As I always do, I chose an inside stateroom, which has no windows. For me, the cost savings outweigh being able to see the water flowing past outside the window (which I can do for no extra charge on virtually any deck), but for others (like my mom), enjoying a more spacious room, a view, a sitting area and/or other perks is part of the cruising experience. It all depends on how you like to vacation, and on what you want to spend your money (you’ve probably figured out I like to save wherever possible!).
The Discovery Princess (as of this writing) is the newest ship in the fleet, and is set up for over 3600 passengers. There weren’t anywhere near that many on this sailing, which made it easy to find good seats at evening shows and short lines to get tender tickets. So you can see that Gia’s first “adult” cruise experience (she did one at 5 years old, and in her own words, she slept most of the time) was a bit of an anomaly. A lot of time can be wasted waiting in crowded lines (at the port of entry and disembarkation, to get on and off at the ports, at the buffet, etc.), but we breezed right through all the activities that could have been very time consuming!
On nearly every other cruise I’ve taken, I book excursions every day in port. Years ago, on a Norwegian Cruise to Honduras, I decided to do Roatan on my own – and I’ve been sorry ever since! There was a small, poor village with run down shacks and piles of garbage everywhere right at the port, and as I wandered around, a young boy glommed onto me, following me relentlessly and wouldn’t leave me alone. He was trying to entice me to take a tour with his father, who then started stalking me as well….no matter how many times I politely said no. It probably would have been safe, but it made me very uncomfortable, so I went back to the ship. Afterwards, I found out that there was a beautiful side to the island, with a marina, hotels, restaurants and shopping that I completely missed because I didn’t know about it (this was before you could research everything online). That was a lesson to 1) Do better research (which I have truly taken to heart), and 2) Utilize the expertise of local guides, so I don’t miss the important sights. A cruise itinerary, by nature, leaves very little time in each stop, so I’ve determined to always make the most of it.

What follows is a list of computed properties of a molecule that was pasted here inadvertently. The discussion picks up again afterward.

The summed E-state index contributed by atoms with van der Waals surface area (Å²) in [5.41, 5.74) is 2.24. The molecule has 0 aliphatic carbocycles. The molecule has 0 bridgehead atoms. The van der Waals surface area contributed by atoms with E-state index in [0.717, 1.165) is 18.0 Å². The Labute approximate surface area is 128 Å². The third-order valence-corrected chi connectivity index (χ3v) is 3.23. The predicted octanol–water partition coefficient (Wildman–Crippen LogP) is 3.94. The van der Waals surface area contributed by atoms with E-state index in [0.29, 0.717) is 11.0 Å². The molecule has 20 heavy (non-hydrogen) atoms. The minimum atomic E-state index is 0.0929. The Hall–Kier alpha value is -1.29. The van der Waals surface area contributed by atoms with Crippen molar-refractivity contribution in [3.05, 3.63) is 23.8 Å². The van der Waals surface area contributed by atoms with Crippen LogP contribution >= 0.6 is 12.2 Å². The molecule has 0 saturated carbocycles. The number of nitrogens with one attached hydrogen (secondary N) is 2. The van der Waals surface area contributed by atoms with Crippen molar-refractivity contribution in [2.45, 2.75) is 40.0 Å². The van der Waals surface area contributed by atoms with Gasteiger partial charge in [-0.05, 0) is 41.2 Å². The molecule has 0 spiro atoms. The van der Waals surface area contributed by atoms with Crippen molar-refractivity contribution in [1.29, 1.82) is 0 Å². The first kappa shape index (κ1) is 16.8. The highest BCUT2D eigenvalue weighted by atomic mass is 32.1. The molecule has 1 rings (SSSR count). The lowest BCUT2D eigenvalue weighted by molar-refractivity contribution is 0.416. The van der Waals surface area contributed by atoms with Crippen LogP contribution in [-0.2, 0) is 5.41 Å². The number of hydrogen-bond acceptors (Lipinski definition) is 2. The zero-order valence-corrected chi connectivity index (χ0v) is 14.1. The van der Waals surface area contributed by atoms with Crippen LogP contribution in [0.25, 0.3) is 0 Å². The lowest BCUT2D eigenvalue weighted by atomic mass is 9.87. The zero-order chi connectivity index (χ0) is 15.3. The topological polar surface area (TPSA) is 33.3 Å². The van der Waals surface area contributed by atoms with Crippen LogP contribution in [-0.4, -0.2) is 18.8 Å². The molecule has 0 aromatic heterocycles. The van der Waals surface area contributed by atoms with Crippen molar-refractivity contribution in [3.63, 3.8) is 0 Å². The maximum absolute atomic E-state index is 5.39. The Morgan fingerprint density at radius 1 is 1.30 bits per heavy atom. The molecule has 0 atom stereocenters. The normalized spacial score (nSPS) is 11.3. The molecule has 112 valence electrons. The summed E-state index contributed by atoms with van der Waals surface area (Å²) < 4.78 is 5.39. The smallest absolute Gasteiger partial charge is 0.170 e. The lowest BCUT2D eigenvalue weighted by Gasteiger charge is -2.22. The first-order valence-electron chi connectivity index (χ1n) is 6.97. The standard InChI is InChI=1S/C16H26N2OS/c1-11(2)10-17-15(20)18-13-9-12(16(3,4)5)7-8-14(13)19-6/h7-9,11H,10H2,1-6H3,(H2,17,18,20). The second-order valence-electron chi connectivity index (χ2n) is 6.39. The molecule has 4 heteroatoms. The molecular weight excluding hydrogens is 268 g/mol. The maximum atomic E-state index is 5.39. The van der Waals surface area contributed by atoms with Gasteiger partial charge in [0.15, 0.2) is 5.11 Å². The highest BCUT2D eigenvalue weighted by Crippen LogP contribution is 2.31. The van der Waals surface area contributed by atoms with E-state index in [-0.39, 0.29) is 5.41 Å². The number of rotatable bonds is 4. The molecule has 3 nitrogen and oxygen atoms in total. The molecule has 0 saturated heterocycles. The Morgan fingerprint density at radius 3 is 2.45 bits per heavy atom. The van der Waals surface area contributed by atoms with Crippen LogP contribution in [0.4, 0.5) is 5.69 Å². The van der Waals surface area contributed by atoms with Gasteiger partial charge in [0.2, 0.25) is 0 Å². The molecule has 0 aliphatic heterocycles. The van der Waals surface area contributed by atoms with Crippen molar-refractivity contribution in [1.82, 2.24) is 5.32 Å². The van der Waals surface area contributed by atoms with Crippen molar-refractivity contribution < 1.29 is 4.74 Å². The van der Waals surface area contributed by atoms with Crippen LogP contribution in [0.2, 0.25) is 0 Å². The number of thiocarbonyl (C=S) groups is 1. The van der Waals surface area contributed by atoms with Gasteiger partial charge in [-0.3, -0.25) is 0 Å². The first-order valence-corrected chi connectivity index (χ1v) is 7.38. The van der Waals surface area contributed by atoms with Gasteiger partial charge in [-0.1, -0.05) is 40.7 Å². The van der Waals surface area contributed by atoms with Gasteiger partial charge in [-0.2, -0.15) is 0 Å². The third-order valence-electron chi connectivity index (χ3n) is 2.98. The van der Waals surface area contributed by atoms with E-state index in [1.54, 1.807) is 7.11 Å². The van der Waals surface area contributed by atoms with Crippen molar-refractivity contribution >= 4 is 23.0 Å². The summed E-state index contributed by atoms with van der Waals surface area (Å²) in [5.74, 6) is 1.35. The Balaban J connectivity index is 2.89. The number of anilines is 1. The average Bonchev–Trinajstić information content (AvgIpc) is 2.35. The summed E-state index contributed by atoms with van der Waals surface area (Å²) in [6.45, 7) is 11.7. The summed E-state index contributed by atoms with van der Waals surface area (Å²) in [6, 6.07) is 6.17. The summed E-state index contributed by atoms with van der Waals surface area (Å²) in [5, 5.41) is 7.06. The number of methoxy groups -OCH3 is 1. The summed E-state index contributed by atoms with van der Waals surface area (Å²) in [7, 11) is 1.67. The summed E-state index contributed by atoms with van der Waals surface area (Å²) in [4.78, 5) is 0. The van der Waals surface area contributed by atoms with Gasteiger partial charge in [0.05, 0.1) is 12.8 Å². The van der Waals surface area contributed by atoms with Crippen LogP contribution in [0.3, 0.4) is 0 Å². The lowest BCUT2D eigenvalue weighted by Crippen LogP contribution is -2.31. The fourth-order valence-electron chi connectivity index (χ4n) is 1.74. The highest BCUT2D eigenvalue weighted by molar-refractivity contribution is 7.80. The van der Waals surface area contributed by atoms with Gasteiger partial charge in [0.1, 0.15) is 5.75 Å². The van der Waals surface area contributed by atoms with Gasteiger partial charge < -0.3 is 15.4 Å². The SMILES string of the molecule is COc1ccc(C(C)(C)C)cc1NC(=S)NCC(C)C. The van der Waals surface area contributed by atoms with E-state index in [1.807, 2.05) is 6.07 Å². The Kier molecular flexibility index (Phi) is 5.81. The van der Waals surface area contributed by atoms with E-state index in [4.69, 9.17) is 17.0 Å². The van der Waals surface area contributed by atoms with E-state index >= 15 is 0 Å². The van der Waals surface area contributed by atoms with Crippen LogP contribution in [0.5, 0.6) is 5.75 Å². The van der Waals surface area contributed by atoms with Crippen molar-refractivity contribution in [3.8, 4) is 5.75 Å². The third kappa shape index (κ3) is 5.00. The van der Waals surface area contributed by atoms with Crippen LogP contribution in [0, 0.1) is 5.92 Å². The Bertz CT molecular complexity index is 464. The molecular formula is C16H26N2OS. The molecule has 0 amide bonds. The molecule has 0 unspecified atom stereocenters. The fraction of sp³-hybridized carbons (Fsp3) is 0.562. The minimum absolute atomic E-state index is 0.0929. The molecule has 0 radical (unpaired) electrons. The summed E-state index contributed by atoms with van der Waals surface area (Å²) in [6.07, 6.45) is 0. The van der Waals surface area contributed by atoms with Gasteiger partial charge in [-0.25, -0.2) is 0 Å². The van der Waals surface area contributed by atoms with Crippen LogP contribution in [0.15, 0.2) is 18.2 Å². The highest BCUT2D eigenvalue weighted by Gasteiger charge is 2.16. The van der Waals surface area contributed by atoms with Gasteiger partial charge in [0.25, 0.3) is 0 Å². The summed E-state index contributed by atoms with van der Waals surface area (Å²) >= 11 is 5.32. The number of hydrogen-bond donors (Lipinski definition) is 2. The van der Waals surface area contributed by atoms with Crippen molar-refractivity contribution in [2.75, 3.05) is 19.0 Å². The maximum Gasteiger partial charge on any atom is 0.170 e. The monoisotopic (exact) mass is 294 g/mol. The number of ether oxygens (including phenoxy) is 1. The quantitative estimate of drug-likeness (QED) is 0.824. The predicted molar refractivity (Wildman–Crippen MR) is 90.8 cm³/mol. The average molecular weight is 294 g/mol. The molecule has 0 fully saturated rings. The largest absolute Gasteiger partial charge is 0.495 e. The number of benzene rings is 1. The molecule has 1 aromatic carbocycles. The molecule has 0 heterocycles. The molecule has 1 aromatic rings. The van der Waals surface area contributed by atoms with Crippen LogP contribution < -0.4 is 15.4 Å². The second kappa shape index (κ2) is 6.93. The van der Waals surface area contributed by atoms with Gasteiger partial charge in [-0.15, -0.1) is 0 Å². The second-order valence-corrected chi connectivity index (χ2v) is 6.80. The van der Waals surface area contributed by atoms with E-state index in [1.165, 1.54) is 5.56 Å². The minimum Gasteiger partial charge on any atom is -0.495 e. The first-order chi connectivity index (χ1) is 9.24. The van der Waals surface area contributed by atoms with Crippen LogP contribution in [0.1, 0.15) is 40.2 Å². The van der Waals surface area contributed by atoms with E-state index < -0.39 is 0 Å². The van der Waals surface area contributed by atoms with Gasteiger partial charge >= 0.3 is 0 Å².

Ok, that was a very long tangent to get to my point: I can’t speak to the excursions on the Mexican Riviera, because I didn’t take any! It was a whirlwind to try and find entertaining points of interest, riveting people and compelling products/shops on the fly for the web series, but I think we did pretty well (you’ll have to let me know what you think!). We’ll post each of the episodes separately, so check back often for the latest blogs and videos.
You’re probably wondering about the food. Personally, I lean toward the “eat to live,” rather than the “live to eat” mantra, so I’m probably not the best person to ask. I lost what little taste and smell I had (it never was very good) during Covid, and it has only come back intermittently. So for me, the selection was excellent and the food was decent. You don’t have to pay extra for good food, but there are a nice array of specialty restaurants if you want an elevated level of quality and service. Your choice! We did 1 night in the dining room, 1 at a specialty restaurant (my birthday!) and the rest at the buffet (especially important for us to have the flexibility after long hot filming days).
Gia and I split up during our days at sea and participated in different activities. My favorite event was the Meet the Captain, where he and the Chief Engineer answered audience questions with humor and authenticity, though I also enjoyed crafting in the morning (HINT: it wasn’t about the craft, which was a different packaged kit to assemble each day – It was about meeting people and chatting while we worked!)
There is so much more I could say about cruising! But I’m going to leave it here and remind you to check out the Ms. World Traveler web series segment on the Mexican Riviera princess Cruise below!